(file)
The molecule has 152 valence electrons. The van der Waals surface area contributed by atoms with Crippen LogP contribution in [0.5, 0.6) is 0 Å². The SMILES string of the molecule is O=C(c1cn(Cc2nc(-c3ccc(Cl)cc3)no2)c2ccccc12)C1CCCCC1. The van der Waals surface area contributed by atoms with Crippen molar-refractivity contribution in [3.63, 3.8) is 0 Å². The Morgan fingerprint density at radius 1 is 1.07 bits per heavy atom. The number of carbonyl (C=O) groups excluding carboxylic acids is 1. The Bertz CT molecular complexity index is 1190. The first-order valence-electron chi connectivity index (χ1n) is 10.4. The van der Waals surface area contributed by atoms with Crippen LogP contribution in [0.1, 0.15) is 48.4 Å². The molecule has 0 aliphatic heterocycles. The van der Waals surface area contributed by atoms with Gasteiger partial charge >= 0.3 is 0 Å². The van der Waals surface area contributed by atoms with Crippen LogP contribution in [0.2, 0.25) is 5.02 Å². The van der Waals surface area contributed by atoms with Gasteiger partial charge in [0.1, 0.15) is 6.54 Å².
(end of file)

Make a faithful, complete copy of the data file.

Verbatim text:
The molecule has 152 valence electrons. The van der Waals surface area contributed by atoms with Crippen LogP contribution in [0.5, 0.6) is 0 Å². The SMILES string of the molecule is O=C(c1cn(Cc2nc(-c3ccc(Cl)cc3)no2)c2ccccc12)C1CCCCC1. The van der Waals surface area contributed by atoms with Crippen molar-refractivity contribution in [3.63, 3.8) is 0 Å². The Morgan fingerprint density at radius 1 is 1.07 bits per heavy atom. The number of carbonyl (C=O) groups excluding carboxylic acids is 1. The Bertz CT molecular complexity index is 1190. The first-order valence-electron chi connectivity index (χ1n) is 10.4. The van der Waals surface area contributed by atoms with Crippen LogP contribution in [0.1, 0.15) is 48.4 Å². The molecule has 0 aliphatic heterocycles. The van der Waals surface area contributed by atoms with Gasteiger partial charge >= 0.3 is 0 Å². The van der Waals surface area contributed by atoms with Crippen LogP contribution in [0.2, 0.25) is 5.02 Å². The van der Waals surface area contributed by atoms with Gasteiger partial charge in [0.1, 0.15) is 6.54 Å².